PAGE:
US 5788616 A
A mechanical weightlifting machine for use with free weights in which the machine has a support structure with an elevated pivot having a pivot axis and an articulating mechanism engaging the pivot. The articulating mechanism having projecting lever arms connected to the pivot with depending rod members to which the free weights are connected, the articulating mechanism having a counterweight on a lever arm with one end connected to the support structure and another having a link connected to a displaceable connection member on the articulating mechanism, the machine having a user controlled actuator to displace the displaceable connection member to vary the effective weight applied to or removed from the free weights.
1. A mechanical weightlifting machine for use with free weights comprising:
a support structure having an elevated pivot with a pivot axis;
an articulating mechanism engaging the pivot having at least one articulating structure with a projecting lever arm connected to the pivot for limited pivot about the axis of the pivot, wherein the projecting lever arm has a distal end on one side of the pivot with a connection device having a depending link member with an end having means for engaging a free weight, and, wherein the articulating structure has an adjustment mechanism with a displaceable connection device having a counterweight locatable on the opposite side of the pivot;
actuation means engaging the connection device for displacing the connection device relative to the axis of the pivot wherein the leverage of the connected counterweight directed to the projecting lever arm is adjusted; and,
a user control remote from the adjustment mechanism with control means for actuating the adjustment mechanism and displacing the connection device.
2. The mechanical weightlifting machine of claim 1 wherein the actuation means has displacement means for displacing the connection device within a limited range including a first location on the opposite side of the pivot from the projecting lever arm to a second location on the same side of the pivot from the projecting lever arm.
3. The mechanical weightlifting machine of claim 1 wherein the counterweight is connected to the connection device.
4. The mechanical weightlifting machine of claim 3 wherein the connection device has a depending link with a distal end and a second lever arm having a first pivotal connection with the distal end of the depending link and a second pivotal connection with the support structure, wherein the depending link and the second lever arm comprise the counterweight.
5. The mechanical weightlifting machine of claim 4 wherein the second lever arm has support means for supporting added counterweights to the second lever arm.
6. The mechanical weightlifting machine of claim 5 wherein the second lever arm has a first pivot end pivotally connected to the support structure and a second distal end, wherein the support means is located at the second distal end of the second lever arm.
7. The mechanical weightlifting machine of claim 1 wherein the depending link member is rigid having a universal joint connection to the distal end of the projecting lever arm.
8. The mechanical weightlifting machine of claim 1 wherein the actuation means includes a screw threadably engaging the connection device.
9. The mechanical weightlifting machine of claim 8 wherein the actuation means includes a drive means for rotating the screw.
10. The mechanical weightlifting machine of claim 9 wherein the drive means comprises a reversible electric motor.
11. The mechanical weightlifting machine of claim 1 wherein the user control comprises a remote control device electronically connected to the electric drive means.
12. The mechanical weightlifting machine of claim 11 wherein the control means comprises an electronic controller circuitry associated with the electric motor for controlling the motor in response to control signals form the remote controller.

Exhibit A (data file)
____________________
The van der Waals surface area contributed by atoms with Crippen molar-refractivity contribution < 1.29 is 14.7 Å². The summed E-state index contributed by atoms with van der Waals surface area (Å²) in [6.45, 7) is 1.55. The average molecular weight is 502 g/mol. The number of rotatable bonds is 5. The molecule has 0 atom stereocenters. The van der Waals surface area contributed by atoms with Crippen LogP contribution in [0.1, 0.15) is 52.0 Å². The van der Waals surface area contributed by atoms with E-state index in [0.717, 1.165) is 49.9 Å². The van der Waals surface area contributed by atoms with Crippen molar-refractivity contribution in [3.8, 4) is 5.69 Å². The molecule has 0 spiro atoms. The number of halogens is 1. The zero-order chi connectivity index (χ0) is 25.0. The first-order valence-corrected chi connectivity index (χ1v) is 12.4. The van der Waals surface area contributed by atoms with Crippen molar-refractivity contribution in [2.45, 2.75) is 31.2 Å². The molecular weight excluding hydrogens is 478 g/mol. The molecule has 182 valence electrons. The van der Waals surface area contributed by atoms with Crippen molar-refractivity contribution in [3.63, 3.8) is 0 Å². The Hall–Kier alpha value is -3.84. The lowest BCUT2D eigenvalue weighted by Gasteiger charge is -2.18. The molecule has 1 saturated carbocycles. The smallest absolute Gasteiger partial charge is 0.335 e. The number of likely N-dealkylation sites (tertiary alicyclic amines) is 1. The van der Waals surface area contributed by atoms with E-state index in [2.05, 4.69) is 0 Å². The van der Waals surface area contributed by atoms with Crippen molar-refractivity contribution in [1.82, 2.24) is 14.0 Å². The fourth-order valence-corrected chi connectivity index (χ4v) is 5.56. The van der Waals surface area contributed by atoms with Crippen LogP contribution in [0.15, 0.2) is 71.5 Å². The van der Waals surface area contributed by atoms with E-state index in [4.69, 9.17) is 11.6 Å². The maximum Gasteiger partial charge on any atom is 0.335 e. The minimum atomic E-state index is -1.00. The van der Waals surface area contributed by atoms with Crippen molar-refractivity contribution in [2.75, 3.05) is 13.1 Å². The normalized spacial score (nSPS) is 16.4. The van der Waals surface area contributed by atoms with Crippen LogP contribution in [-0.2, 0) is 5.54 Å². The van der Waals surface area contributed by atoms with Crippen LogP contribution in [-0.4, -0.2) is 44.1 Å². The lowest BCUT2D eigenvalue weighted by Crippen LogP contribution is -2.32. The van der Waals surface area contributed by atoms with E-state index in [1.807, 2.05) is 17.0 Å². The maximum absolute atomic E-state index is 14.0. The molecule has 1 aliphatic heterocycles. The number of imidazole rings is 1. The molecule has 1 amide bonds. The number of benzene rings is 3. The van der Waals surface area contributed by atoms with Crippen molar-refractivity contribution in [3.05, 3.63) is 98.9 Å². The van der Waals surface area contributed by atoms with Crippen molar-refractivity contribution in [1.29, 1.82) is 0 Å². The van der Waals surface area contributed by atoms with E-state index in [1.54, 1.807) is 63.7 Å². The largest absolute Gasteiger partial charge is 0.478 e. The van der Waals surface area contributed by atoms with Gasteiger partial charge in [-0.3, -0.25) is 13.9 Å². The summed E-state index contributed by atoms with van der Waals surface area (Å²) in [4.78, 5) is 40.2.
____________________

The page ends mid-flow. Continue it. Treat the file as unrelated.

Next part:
13. The mechanical weightlifting machine of claim 1 wherein the articulating mechanism has two articulating structures each structure having an adjustment mechanism with an independently displaceable connection device.
This invention relates to a mechanical weightlifting machine that serves functions which in the past have required a human spotter to be present. The machine performs these functions with precision and consistency exceeding those of a human spotter.
When an exerciser employs free weights ultimately to build or tone muscle tissue, a human spotter serves two primary functions. The first function is to act as a "safety net " in order to prevent injury to a weight user. The second function is to prolong the resistance by providing just enough aid to a weight user to allow this user to continue the repetitions in a set beyond the point that the user could no longer lift the weight without assistance. Completing these additional repetitions is important to improve muscle stamina or increase muscle mass.
This invention relates to a mechanical weightlifting machine that provides the functions of a human spotter in a user controlled apparatus. Various apparati have been devised to assist exercisers who prefer to train with dumbbells, barbells, or other "free weights." These apparati range from simple benches equipped with supports for the bar of a barbell to user controlled machines that connect to a free weight and assist a user when activated. Almost all of the latter type of apparatus fall into two distinct categories. The first category encompasses a "forklift" mechanism that relies on an electric motor to raise a cable that is fastened at one end to free weights used for exercise. Prior attempts have incorporated a clutch mechanism into the connection between motor and cable to vary the assistance. The second category relies on hydraulic or pneumatic devices instead to vary the assistance to the exerciser. A main disadvantage of machines from either category is that they usually require cables which through a pulley apparatus link the free weights to an assisting mechanism. Although cables create a smooth motion as the weight is lowered, they often cause abrupt movements as the weight is raised. A goal of the invention disclosed herein is to eliminate abrupt motions by incorporating its mechanism without cables. A second disadvantage of prior machines is that they often restrict the exerciser's range of motion as he attempts to raise and lower the weights. Examples of these machines are ones on which the free weights are connected to tracks and ones that simulate exercises with free weights. Without a full range of motion, the exerciser no longer must work to balance the free weight throughout the exercise while maintaining proper form. This balancing act is an essential advantage of free weights for promoting muscle growth. For this reason, a second goal of the machine disclosed herein is not to restrict the exerciser's range of motion. A third goal of the machine is to function in a readily apparent manner by a mechanism that is both visible and obvious.